'Tis Only My Opinion!

June  2017 - Volume 37, Number 6

"Remember Wyckoff"

Do you remember Wyckoff?

 Richard Wyckoff is considered by many as one of the early pioneers in the analysis of how stocks reacted to changing conditions. By studying the actions of many of the leading investors and traders of the early 20th century including Jesse Livermore, E. H. Harriman, James R. Keene, Otto Kahn, J.P. Morgan, and many other large operators of the day.

Wyckoff was able to define a trading methodology which has been the basis for many succeeding gurus.

Wyckoff analyzed these market operators and their operations, and determined where risk and reward were optimal for trading. He emphasized the placement of stop-losses at all times, the importance of controlling the risk of any particular trade, and he demonstrated techniques used to campaign within the large trend (bullish and bearish). The Wyckoff technique may provide some insight as to how and why professional interests buy and sell securities, while evolving and scaling their market campaigns with concepts such as the "Composite Operator".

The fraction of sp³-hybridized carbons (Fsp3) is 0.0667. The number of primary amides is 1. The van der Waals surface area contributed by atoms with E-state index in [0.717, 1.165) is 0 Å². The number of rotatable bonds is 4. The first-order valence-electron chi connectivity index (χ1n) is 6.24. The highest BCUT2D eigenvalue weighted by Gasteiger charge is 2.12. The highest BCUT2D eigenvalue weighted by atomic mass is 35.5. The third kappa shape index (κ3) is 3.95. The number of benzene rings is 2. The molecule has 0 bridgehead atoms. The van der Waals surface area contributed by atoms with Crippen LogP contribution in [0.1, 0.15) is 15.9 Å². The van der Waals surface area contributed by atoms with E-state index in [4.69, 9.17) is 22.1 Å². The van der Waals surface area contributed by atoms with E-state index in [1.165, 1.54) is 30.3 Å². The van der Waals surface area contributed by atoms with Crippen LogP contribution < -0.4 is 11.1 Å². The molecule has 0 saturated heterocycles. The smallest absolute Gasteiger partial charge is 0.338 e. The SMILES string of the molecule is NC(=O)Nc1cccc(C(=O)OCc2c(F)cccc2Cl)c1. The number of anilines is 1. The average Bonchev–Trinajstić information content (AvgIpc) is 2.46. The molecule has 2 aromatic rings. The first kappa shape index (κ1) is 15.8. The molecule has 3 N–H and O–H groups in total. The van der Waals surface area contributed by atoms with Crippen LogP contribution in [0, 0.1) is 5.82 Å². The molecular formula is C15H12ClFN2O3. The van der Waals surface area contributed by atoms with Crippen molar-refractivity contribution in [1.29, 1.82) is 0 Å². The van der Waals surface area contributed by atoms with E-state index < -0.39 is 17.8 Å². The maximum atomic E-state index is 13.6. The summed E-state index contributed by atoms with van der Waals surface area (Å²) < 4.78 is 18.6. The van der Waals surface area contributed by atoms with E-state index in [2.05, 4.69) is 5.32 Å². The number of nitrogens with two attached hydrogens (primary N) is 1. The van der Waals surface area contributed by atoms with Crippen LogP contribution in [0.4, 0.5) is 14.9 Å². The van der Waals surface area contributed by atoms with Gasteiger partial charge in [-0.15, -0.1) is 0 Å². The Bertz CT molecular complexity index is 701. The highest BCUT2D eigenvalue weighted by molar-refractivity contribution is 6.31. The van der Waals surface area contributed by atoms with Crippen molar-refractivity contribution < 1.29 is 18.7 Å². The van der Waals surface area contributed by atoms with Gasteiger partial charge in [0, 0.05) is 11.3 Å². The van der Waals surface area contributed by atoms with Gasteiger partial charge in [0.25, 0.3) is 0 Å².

Why am I focusing on Wyckoff today? It is because of his volume price analysis work which many consider to be his greatest contribution to technical analysis.

Volume Price Analysis

As the market moves towards new highs the one weakness appears to be a lack of verification by volume. My old mentor would call the action of the recent market gains a situation where institutions were selling into strength which they were manufacturing. The following three charts from StockCharts.com of the major indices shows that despite the market hitting new record highs, volume was mostly below the 50 day moving average of volume.


With all the uncertainty facing the world along with the disconnect between hard and soft data it would appear that the lack of volume could well be a warning sign that the markets 94 months of uptrend could be in jeopardy.

As a result, it would behoove cautious investors to maintain as Wyckoff advocated strict stop losses on each of their market positions.

But then - 'Tis Only My Opinion!

Fred Richards
June 3, 2017


Corruptisima republica plurimae leges. [The more corrupt a republic, the more laws.] -- Tacitus, Annals III 27

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